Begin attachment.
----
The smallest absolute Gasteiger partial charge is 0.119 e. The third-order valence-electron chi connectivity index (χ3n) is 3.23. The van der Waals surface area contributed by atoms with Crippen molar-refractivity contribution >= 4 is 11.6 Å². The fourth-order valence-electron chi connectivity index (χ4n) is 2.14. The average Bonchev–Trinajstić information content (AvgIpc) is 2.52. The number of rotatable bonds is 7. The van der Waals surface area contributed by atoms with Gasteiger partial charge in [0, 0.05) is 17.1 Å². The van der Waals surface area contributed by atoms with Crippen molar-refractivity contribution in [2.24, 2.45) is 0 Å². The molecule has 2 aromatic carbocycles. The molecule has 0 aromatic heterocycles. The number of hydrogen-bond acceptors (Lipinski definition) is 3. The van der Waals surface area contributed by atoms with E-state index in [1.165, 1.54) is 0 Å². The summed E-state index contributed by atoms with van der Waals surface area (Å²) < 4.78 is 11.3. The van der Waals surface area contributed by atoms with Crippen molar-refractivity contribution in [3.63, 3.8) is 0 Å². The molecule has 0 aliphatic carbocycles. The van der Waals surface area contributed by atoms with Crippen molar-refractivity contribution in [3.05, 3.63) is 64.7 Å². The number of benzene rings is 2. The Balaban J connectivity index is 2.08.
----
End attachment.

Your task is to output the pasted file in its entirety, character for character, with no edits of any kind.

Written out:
The smallest absolute Gasteiger partial charge is 0.119 e. The third-order valence-electron chi connectivity index (χ3n) is 3.23. The van der Waals surface area contributed by atoms with Crippen molar-refractivity contribution >= 4 is 11.6 Å². The fourth-order valence-electron chi connectivity index (χ4n) is 2.14. The average Bonchev–Trinajstić information content (AvgIpc) is 2.52. The number of rotatable bonds is 7. The van der Waals surface area contributed by atoms with Gasteiger partial charge in [0, 0.05) is 17.1 Å². The van der Waals surface area contributed by atoms with Crippen molar-refractivity contribution in [2.24, 2.45) is 0 Å². The molecule has 2 aromatic carbocycles. The molecule has 0 aromatic heterocycles. The number of hydrogen-bond acceptors (Lipinski definition) is 3. The van der Waals surface area contributed by atoms with E-state index in [1.165, 1.54) is 0 Å². The summed E-state index contributed by atoms with van der Waals surface area (Å²) < 4.78 is 11.3. The van der Waals surface area contributed by atoms with Crippen molar-refractivity contribution in [3.63, 3.8) is 0 Å². The molecule has 0 aliphatic carbocycles. The van der Waals surface area contributed by atoms with Crippen molar-refractivity contribution in [3.05, 3.63) is 64.7 Å². The number of benzene rings is 2. The Balaban J connectivity index is 2.08.